EMILY WAGSTER PETTUS, Associated Press
JACKSON, Miss. (AP) — Mississippi tax collections were higher than expected for the first two months of the state budget year, but a top lawmaker said Friday that it’s too early to know whether the good numbers indicate steady improvement in the state economy.
“I hope we can sustain it,” House Appropriations Committee Chairman Herb Frierson, R-Poplarville, said of the growth. “It takes you four, five or six months to see a trend.”
According to the state Department of Revenue, tax collections for July and August, combined, were 4.3 percent higher than lawmakers estimated. That translates into an extra $26.9 million.
If collections remain strong, lawmakers are likely to use the extra money next spring to fill holes in the budget for fiscal 2014, which ends June 30. Frierson said, for example, that he expects the Department of Corrections to request $20 million to $22 million to get through the year.
The Department of Revenue figures are broken into several categories, including sales taxes, individual and corporate income taxes, liquor taxes and beer and wine taxes.
Sales tax collections were 5.1 percent stronger than anticipated for July and August, though Frierson said he didn’t know whether that was driven by back-to-school purchases or other types of shopping.
Liquor tax collections were 3.2 percent higher than expected for the two months, while beer and wine tax collections fell 3.2 percent short of predictions.
Though the current fiscal year is just over two months old, lawmakers are about to start working on a budget for next year. The 14-member Joint Legislative Budget Committee will meet Sept. 16-19 in Jackson to hear state agencies’ spending requests for fiscal 2015, which begins next July 1.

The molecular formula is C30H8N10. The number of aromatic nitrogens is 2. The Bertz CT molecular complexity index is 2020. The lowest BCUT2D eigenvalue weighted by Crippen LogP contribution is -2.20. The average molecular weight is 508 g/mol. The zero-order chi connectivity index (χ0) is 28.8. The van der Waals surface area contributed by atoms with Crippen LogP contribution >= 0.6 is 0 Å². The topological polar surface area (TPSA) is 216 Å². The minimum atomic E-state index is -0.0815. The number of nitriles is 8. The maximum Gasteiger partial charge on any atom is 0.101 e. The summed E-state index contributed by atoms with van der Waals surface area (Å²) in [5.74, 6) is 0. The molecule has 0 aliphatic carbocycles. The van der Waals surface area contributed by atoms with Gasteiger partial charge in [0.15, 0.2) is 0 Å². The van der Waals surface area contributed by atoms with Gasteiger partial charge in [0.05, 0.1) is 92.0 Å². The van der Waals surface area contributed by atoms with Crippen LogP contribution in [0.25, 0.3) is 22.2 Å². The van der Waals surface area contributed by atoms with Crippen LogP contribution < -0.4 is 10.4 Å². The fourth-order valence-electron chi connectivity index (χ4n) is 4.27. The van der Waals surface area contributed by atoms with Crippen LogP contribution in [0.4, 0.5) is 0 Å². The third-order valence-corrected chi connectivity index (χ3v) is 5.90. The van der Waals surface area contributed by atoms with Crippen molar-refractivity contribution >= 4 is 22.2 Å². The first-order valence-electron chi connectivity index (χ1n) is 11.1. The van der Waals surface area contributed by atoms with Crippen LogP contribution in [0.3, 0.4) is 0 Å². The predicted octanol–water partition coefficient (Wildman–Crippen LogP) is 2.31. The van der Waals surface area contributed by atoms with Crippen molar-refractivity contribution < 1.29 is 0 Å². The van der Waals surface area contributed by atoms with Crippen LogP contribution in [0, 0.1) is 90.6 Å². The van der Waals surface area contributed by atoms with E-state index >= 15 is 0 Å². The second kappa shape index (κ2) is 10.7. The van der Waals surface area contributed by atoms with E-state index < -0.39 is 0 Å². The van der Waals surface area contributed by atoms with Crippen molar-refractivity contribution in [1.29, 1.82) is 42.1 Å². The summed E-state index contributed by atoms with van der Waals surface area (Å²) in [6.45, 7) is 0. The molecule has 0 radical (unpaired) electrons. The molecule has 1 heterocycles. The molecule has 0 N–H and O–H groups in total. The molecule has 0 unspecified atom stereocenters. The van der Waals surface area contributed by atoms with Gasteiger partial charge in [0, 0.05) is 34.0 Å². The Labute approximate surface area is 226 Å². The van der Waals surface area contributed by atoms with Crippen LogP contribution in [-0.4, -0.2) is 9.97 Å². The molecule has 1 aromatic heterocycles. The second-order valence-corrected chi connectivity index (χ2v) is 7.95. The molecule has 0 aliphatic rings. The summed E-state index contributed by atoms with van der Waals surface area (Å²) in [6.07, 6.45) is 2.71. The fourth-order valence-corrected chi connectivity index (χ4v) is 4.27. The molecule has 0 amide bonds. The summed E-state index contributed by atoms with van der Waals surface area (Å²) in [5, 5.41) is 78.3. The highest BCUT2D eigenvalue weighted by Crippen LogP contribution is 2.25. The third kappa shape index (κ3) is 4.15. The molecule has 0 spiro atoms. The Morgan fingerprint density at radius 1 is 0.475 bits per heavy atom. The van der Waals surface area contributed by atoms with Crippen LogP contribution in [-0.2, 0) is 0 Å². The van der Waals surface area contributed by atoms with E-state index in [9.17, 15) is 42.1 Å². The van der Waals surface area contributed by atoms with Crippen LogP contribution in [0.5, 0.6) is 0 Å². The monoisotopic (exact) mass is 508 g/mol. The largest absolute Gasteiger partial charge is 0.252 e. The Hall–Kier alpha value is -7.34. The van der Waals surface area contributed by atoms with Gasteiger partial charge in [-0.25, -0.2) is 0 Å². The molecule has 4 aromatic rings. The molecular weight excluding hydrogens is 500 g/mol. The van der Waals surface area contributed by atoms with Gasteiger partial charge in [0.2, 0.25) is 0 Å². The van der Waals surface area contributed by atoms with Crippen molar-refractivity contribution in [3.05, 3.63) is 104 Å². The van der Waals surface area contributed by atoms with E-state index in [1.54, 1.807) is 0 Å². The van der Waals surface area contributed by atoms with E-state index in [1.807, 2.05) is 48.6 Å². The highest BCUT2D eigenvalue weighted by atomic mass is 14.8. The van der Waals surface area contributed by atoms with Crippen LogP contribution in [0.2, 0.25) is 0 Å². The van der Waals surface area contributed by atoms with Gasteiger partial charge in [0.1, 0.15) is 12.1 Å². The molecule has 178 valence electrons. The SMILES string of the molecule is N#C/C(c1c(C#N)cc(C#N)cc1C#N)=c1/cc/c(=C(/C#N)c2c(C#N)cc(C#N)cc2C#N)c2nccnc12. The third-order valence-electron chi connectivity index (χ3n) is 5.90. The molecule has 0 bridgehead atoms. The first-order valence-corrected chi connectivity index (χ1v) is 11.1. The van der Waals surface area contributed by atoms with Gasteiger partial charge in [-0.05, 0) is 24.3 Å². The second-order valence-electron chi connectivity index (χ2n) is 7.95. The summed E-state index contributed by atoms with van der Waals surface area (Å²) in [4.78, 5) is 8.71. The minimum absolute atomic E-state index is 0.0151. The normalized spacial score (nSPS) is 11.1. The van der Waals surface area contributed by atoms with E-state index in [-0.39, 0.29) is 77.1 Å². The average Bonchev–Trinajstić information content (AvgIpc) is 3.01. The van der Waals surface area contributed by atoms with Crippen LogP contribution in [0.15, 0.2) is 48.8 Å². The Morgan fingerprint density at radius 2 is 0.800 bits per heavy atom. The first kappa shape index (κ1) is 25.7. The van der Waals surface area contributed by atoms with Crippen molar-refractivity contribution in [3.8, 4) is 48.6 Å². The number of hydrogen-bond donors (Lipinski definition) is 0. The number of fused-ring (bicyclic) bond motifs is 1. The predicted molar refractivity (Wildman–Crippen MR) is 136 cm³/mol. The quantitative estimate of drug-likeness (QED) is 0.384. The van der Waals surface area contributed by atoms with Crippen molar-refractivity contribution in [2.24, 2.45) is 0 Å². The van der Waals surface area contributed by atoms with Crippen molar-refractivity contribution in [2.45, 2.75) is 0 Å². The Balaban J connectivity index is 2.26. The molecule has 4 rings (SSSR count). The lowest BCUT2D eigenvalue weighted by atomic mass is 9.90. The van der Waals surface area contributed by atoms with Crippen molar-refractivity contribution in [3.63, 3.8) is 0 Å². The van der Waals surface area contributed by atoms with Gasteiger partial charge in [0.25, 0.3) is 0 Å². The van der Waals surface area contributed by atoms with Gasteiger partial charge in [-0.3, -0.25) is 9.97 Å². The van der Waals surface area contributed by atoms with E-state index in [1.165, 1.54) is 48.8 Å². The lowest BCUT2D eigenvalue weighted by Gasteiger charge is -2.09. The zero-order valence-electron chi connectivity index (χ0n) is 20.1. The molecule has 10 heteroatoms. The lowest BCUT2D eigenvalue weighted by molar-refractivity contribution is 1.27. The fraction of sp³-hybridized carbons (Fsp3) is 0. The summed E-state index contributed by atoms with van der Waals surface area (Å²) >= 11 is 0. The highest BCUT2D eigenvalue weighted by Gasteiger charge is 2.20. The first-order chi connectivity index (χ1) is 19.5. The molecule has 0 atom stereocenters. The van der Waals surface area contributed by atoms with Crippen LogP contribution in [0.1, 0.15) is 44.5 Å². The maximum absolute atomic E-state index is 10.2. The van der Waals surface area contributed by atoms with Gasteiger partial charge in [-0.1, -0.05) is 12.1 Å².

The meetings are open to the public. A schedule released Friday shows:
— Sept. 16: Presentations by the Personnel Board, Department of Health, Forestry Commission, Department of Agriculture and Commerce, treasurer, secretary of state, Insurance Department, attorney general and Mississippi Development Authority.
— Sept. 17: Community colleges, the Department of Corrections, Division of Medicaid, Department of Mental Health, Military Department and Department of Finance and Administration.
— Sept. 18: Department of Education, Department of Marine Resources, State Port Authority, Department of Public Safety, Department of Transportation, Public Employees Retirement System, Supreme Court, Mississippi Emergency Management Agency and Department of Wildlife, Fisheries and Parks.
— Sept. 19: Department of Environmental Quality, Department of Revenue.
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